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Guest column: The Pursuit of IP-ness

Sameer Desai
Guest column: The Pursuit of IP-ness

Mumbai-based indie games developer Yellow Monkey Studios is set to release its third game this month. Mobile puzzler Huebrix follows 2011’s award-winning It’s Just a Thought, and continues the studio’s focus on original IP.

In this guest column, co-founder and creative director Shailesh Prabhu sheds some light on the issues holding the Indian game development scene back and stresses on the importance of original IP.

“The games space in India is going to grow rapidly in the next five years”, is what I have been hearing about the Indian games development scene for the past eight years. Yet, not much has seemingly changed. We still have the handful of big home grown studios we had then - some of them have been acquired by larger overseas companies, and a whole plethora of small studios. But what is everyone doing? Where are those awesome games?

To understand this scenario, it’s important to understand the two kinds of people operating in the industry - the game developer and the game entrepreneur. Neither of the two works for charity. The game entrepreneur is happy making money off anything in the game space, whereas the game developer is the one who has a vision that his money is going to be made from a hit premium game made available throughout the world on Steam (or iOS or Android or retail, if you like).

A lot of the big Indian studios and many of the small ones have grown in the past, and continue to do so today by finding their niche in the market. It could be catering to specific platforms like DTH or online games, to a specific genre or IP like cricket or Bollywood games, or through doing work for hire and services. They have built thriving businesses. Their products might not attract the same amount of glamour that the release of AAA titles do, but it seems that they have made their money and the game entrepreneurs have done their job.

What we are looking for is the game developer’s success; the hit premium game that will take the world by storm. Firstly, very few developers are actually trying this approach. Among them, even fewer show the patience and perseverance needed to come up with original titles, and polish them enough so that they are relevant at the global stage. Moreover, the kind of talent needed to pull this off is rare and for the talent to stick to these companies through an entire development cycle is even rarer. What further complicates the matter is that these companies may not have the cash flow to sustain themselves through these development cycles. Many of these factors lead to incomplete or unpolished games that don’t even make a small splash upon release.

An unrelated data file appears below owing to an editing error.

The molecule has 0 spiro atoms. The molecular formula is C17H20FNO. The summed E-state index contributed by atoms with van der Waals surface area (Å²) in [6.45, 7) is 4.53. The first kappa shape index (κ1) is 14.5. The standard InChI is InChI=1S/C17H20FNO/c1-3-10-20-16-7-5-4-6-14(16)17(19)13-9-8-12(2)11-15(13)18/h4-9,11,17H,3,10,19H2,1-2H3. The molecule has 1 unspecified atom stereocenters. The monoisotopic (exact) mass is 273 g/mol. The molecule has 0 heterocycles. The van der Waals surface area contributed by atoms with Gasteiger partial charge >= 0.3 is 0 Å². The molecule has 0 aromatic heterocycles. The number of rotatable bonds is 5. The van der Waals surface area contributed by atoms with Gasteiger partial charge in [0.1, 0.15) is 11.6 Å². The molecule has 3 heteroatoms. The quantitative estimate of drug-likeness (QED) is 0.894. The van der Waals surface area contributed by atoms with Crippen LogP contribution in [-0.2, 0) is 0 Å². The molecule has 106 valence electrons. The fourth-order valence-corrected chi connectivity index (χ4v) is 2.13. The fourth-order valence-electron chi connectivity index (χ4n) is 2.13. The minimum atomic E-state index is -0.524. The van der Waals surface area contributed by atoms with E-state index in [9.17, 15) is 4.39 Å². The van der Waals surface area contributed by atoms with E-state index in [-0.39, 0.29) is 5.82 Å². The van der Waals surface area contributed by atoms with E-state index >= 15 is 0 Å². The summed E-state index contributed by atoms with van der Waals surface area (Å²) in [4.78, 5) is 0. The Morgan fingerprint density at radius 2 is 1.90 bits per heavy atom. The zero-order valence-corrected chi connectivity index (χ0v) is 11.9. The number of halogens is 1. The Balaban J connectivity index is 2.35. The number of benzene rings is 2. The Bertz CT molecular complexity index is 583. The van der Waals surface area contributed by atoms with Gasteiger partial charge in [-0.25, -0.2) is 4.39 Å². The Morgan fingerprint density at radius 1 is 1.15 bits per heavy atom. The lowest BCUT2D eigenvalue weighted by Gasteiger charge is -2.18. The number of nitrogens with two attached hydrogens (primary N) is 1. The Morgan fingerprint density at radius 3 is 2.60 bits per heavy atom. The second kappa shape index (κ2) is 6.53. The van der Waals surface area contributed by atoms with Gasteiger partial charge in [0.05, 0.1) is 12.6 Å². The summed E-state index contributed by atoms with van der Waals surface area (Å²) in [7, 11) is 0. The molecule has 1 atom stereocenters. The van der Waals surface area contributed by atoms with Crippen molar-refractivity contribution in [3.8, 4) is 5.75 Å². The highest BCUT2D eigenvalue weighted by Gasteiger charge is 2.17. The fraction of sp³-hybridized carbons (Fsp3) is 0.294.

Then there is the question of marketing, promotions and PR for the global audience. With digital downloads, the world is every developer’s playground, but only if you have the right toys. Otherwise, the playground is a hellish recess full of bullies and name-callers waiting to get to you. 

If developers are looking to create their own IP, they must be realistic about their skills and earnestly estimate the time their team would need to get to a title that stands a chance in the market. This will help them plan out their cash flows for the entire development phase, whether it is through project work or funding or through collaborative development. We must also plan ahead as to how we intend to get the word out about our games. Reach out to people who have already done similar work, be it in India or overseas. You will be surprised to know that many people will be willing to help you. Also, with the advent of “indie”, there are so many options for almost all solutions, which are pocket-friendly, including global PR and promotions.

We hear a lot of the 10x principle, where investors invest in ten companies and one or two of them pay them back for all the others. The same is true for the whole industry. The ten can be any number representing a critical mass of failures for every success. Unfortunately, I can’t give you an exact figure. But the Indian games industry needs to have a lot more developers (small or big) try, fail and hopefully succeed eventually at getting out their own IP. But whether you fail or succeed, you and the whole industry will be richer with the knowledge and experience, and in the long run, that can only be a good thing.

Yellow Monkey Studios’ Huebrix is set for release on iOS and Android this month.

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Tags: Development , MCV India , indie developers

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